Forex news from the European trading session - 6 April 2020
- UK Cabinet said to be postponed tomorrow
- Germany said to outline proposal with requirements to ease lockdown restrictions
- Russia says that OPEC+ meeting was postponed due to technical reasons
- Spain sees fourth straight drop in daily coronavirus cases, deaths
- Austria says general lockdown measures will be extended until the end of April
- Japan PM Abe calls for state of emergency declarations in Tokyo, Osaka
- SNB total sight deposits w.e. 3 April CHF 627.2 bn vs CHF 620.5 bn prior
- UK's Jenrick: I've heard Johnson is doing well
- RKI reports fourth straight drop in daily rate of new coronavirus infections in Germany
- Thailand reports fewest number of daily coronavirus cases in over two weeks
- Oil keeps lower to start the week after delay of OPEC+ meeting
- AUD leads, JPY lags on the day
- European equities higher; E-minis up 3.8%
- US 10-year yields up 5.5 bps to 0.65%
- Gold up 1.3% to $1,642.25
- WTI down 2.7% to $27.57
- Bitcoin up 5.9% to $7,101
The market is starting to see a faint ray of light at the end of the tunnel, as the coronavirus trajectory starts to take a turn for the better over the weekend.
The global death count is starting to level off while the number of daily cases and deaths in major hot spots - especially Europe - is starting to see further moderation.
That is keeping spirits high to start the week with European equities gaining strongly and US futures also keeping near 4% gains during the session.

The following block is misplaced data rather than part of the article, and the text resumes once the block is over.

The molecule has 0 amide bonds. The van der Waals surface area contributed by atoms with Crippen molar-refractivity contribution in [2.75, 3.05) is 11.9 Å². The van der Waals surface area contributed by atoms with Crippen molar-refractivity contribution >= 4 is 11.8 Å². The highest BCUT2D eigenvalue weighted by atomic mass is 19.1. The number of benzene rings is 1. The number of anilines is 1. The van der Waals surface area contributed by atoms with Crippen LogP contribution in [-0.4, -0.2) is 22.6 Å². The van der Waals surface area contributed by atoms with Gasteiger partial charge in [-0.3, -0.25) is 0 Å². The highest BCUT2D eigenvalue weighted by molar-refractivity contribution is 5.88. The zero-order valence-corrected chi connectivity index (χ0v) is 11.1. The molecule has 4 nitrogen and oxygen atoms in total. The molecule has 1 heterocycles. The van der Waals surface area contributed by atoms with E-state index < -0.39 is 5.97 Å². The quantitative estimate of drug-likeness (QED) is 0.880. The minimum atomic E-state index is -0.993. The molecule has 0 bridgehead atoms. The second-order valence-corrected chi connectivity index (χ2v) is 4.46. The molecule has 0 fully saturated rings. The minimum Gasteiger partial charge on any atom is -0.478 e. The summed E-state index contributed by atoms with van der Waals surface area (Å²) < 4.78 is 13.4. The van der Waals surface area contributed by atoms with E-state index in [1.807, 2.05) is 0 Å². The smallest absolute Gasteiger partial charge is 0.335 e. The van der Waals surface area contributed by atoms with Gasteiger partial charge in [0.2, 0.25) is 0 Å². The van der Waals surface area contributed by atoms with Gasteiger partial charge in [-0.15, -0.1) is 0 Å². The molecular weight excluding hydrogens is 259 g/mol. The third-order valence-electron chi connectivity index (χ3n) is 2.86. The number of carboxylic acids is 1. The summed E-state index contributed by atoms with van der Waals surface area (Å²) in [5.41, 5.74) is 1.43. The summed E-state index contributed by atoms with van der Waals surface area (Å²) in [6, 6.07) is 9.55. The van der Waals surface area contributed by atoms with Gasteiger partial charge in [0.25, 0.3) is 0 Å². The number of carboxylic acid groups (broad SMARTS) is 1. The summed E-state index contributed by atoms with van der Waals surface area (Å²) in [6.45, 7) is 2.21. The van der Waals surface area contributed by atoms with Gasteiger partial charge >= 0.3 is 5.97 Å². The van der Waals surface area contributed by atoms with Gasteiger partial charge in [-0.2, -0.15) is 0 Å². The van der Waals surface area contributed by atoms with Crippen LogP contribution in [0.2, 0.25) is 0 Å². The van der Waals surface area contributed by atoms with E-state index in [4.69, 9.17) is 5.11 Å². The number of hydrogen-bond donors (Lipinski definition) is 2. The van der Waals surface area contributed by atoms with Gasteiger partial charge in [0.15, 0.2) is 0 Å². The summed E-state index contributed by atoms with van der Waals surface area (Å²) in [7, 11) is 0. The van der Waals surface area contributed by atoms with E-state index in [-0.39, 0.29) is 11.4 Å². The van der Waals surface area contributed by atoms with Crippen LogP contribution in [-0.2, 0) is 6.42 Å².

That is helping to underpin yen pairs with USD/JPY trading up to 109.30 before easing back slightly to 108.90 currently. The aussie and kiwi also stays more bid with the former rising from 0.6030 to 0.6080 against the greenback.
The dollar itself was steady as it kept around 1.0800 against the euro, while cable flip flopped around the 1.2300 handle on news of UK prime minister Johnson's hospitalisation.
Hope is proving to be the tonic for investors to get the week going but the change in coronavirus trajectory needs to be put into context.
The "cure" to the problem largely comes from extensive lockdown measures. This just shows that it is only starting to work. Hence, there is still a long battle ahead.
Sure, hope can be enough to fuel some short-term optimism. But the reality will eventually kick back in and it may not look all too pretty all things considered.